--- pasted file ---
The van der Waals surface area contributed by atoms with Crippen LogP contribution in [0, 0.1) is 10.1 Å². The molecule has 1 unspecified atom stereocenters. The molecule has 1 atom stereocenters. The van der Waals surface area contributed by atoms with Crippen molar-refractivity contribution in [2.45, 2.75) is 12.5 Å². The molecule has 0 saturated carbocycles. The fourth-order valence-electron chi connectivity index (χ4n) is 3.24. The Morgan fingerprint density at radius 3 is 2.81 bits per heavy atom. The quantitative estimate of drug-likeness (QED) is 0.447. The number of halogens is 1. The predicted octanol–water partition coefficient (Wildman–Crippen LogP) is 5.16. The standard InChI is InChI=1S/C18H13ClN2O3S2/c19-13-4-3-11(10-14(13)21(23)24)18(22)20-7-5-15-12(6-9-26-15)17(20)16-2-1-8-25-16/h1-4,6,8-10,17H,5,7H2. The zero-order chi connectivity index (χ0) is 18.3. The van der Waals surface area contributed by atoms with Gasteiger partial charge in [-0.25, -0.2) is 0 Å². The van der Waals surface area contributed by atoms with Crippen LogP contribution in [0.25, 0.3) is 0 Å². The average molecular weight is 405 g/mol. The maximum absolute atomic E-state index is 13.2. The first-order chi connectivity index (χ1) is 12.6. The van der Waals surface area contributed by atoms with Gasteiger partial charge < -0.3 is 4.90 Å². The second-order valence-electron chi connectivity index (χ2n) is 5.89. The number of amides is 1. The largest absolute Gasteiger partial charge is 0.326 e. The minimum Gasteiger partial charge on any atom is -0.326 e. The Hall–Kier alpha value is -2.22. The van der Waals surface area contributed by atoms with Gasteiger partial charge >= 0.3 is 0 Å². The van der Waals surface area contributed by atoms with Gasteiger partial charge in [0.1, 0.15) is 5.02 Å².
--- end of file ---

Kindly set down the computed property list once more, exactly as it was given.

The van der Waals surface area contributed by atoms with Crippen LogP contribution in [0, 0.1) is 10.1 Å². The molecule has 1 unspecified atom stereocenters. The molecule has 1 atom stereocenters. The van der Waals surface area contributed by atoms with Crippen molar-refractivity contribution in [2.45, 2.75) is 12.5 Å². The molecule has 0 saturated carbocycles. The fourth-order valence-electron chi connectivity index (χ4n) is 3.24. The Morgan fingerprint density at radius 3 is 2.81 bits per heavy atom. The quantitative estimate of drug-likeness (QED) is 0.447. The number of halogens is 1. The predicted octanol–water partition coefficient (Wildman–Crippen LogP) is 5.16. The standard InChI is InChI=1S/C18H13ClN2O3S2/c19-13-4-3-11(10-14(13)21(23)24)18(22)20-7-5-15-12(6-9-26-15)17(20)16-2-1-8-25-16/h1-4,6,8-10,17H,5,7H2. The zero-order chi connectivity index (χ0) is 18.3. The van der Waals surface area contributed by atoms with Gasteiger partial charge in [-0.25, -0.2) is 0 Å². The van der Waals surface area contributed by atoms with Crippen LogP contribution in [0.25, 0.3) is 0 Å². The average molecular weight is 405 g/mol. The maximum absolute atomic E-state index is 13.2. The first-order chi connectivity index (χ1) is 12.6. The van der Waals surface area contributed by atoms with Gasteiger partial charge < -0.3 is 4.90 Å². The second-order valence-electron chi connectivity index (χ2n) is 5.89. The number of amides is 1. The largest absolute Gasteiger partial charge is 0.326 e. The minimum Gasteiger partial charge on any atom is -0.326 e. The Hall–Kier alpha value is -2.22. The van der Waals surface area contributed by atoms with Gasteiger partial charge >= 0.3 is 0 Å². The van der Waals surface area contributed by atoms with Gasteiger partial charge in [0.1, 0.15) is 5.02 Å².